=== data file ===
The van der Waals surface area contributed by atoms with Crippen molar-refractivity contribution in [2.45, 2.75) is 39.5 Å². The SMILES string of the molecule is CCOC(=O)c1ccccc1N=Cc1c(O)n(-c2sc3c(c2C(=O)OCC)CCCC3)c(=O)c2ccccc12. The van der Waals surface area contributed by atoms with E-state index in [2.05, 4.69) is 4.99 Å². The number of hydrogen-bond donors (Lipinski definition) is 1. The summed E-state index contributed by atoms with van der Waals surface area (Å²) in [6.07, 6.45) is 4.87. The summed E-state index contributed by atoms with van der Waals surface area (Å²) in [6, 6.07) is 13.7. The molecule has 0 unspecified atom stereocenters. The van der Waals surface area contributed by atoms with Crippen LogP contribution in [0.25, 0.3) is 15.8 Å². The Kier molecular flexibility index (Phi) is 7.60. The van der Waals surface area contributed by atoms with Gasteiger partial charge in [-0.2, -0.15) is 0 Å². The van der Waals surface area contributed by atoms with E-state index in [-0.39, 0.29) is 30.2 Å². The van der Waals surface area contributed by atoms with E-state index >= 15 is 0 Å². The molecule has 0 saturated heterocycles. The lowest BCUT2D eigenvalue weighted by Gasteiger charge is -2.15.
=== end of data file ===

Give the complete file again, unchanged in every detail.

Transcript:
The van der Waals surface area contributed by atoms with Crippen molar-refractivity contribution in [2.45, 2.75) is 39.5 Å². The SMILES string of the molecule is CCOC(=O)c1ccccc1N=Cc1c(O)n(-c2sc3c(c2C(=O)OCC)CCCC3)c(=O)c2ccccc12. The van der Waals surface area contributed by atoms with E-state index in [2.05, 4.69) is 4.99 Å². The number of hydrogen-bond donors (Lipinski definition) is 1. The summed E-state index contributed by atoms with van der Waals surface area (Å²) in [6.07, 6.45) is 4.87. The summed E-state index contributed by atoms with van der Waals surface area (Å²) in [6, 6.07) is 13.7. The molecule has 0 unspecified atom stereocenters. The van der Waals surface area contributed by atoms with Crippen LogP contribution in [0.25, 0.3) is 15.8 Å². The Kier molecular flexibility index (Phi) is 7.60. The van der Waals surface area contributed by atoms with Gasteiger partial charge in [-0.2, -0.15) is 0 Å². The van der Waals surface area contributed by atoms with E-state index in [-0.39, 0.29) is 30.2 Å². The van der Waals surface area contributed by atoms with E-state index >= 15 is 0 Å². The molecule has 0 saturated heterocycles. The lowest BCUT2D eigenvalue weighted by Gasteiger charge is -2.15.